|Year : 2011 | Volume
| Issue : 4 | Page : 336-340
Bacterial identification in the diagnostic laboratory: How much is enough?
BN Kootallur, CP Thangavelu, M Mani
Dr. Brahmadathan Kootallur, Microbiological Laboratory, 12A Cowley Brown Road (East), R.S. Puram, Coimbatore - 641 002, India
|Date of Submission||21-Jan-2011|
|Date of Acceptance||05-May-2010|
|Date of Web Publication||24-Nov-2011|
B N Kootallur
Dr. Brahmadathan Kootallur, Microbiological Laboratory, 12A Cowley Brown Road (East), R.S. Puram, Coimbatore - 641 002
Source of Support: None, Conflict of Interest: None
The major impetus for bacterial identification came after the advent of solid culture media. Morphological appearance of bacterial colonies was often sufficient for their identification in the laboratory. Even in modern times, preliminary identification of most cultivable bacteria is based on such morphological characters. Advances have been made media for the presumptive identifi cation of common organisms encountered in clinical samples. Phenotypic characterisation of bacteria with, physiological tests with a battery of biochemical tests differentiate related bacterial genera as well as confirm their identity. . Each laboratory can select its own method(s) of identification, provided they are based on scientific / epidemiological evidence; clinical laboratory and standards institute (CLSI) is a widely accepted organization and laboratories in many parts of the world follow its recommendations for bacterial identification. Some of the latest advances in identification include Matrix Assisted Laser Desorption Ionization - Time of Flight Mass Spectroscopy (MALDI-TOF) is a state of art facility used for fast and reliable species-specific identification of bacteria including Mycobacteria and fungi including yeasts. However the single most important factor that decides the method of bacterial identification in any laboratory is the cost involved. In the final analysis, selection of tests for bacterial identification should be based on their standardization with proper scientific basis. Considering the cost and lack of easy availability of commercial kits, we have put forward a simplified and rapid method of identification for most commonly encountered bacterial pathogens causing human infection in India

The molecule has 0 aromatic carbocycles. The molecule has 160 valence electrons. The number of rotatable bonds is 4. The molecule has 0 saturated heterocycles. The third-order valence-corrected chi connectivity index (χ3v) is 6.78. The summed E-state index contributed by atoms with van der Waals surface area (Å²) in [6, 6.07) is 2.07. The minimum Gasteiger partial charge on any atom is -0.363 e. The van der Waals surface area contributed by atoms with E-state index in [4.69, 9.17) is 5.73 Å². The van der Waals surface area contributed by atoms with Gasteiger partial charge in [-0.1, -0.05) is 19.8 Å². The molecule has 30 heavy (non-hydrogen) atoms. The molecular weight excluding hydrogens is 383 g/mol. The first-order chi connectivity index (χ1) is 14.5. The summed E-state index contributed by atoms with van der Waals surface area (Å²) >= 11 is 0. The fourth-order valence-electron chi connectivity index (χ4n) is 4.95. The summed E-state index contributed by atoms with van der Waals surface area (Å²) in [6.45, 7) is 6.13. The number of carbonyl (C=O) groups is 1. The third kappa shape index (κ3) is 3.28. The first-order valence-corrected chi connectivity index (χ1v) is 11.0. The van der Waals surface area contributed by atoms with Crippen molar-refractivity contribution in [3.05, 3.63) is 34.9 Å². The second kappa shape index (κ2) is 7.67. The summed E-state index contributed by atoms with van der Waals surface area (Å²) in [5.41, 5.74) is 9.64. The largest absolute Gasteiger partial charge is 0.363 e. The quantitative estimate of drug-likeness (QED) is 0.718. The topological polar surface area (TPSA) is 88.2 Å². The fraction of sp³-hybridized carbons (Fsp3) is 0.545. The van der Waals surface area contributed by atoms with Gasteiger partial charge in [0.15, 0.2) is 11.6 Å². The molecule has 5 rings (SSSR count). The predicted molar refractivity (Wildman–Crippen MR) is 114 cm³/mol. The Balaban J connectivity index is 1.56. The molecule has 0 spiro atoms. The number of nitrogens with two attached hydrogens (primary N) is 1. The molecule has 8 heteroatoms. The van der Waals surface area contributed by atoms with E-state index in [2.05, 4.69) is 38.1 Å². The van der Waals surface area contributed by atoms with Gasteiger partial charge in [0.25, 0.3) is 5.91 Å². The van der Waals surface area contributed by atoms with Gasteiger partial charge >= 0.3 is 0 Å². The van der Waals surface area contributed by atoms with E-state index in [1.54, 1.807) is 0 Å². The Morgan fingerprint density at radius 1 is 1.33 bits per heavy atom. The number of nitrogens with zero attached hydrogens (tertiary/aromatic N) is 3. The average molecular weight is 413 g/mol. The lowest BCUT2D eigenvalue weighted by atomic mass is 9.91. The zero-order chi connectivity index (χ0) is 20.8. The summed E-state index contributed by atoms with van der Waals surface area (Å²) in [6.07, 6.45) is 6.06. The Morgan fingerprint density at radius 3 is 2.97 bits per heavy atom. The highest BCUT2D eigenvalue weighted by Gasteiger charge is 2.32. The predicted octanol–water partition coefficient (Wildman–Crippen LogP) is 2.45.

Keywords: Bacterial identification, indian format, rapid tests
|How to cite this article:|
Kootallur B N, Thangavelu C P, Mani M. Bacterial identification in the diagnostic laboratory: How much is enough?. Indian J Med Microbiol 2011;29:336-40
|How to cite this URL:|
Kootallur B N, Thangavelu C P, Mani M. Bacterial identification in the diagnostic laboratory: How much is enough?. Indian J Med Microbiol [serial online] 2011 [cited 2016 May 2];29:336-40. Available from: http://www.ijmm.org/text.asp?2011/29/4/336/90156
| ~ Introduction|| |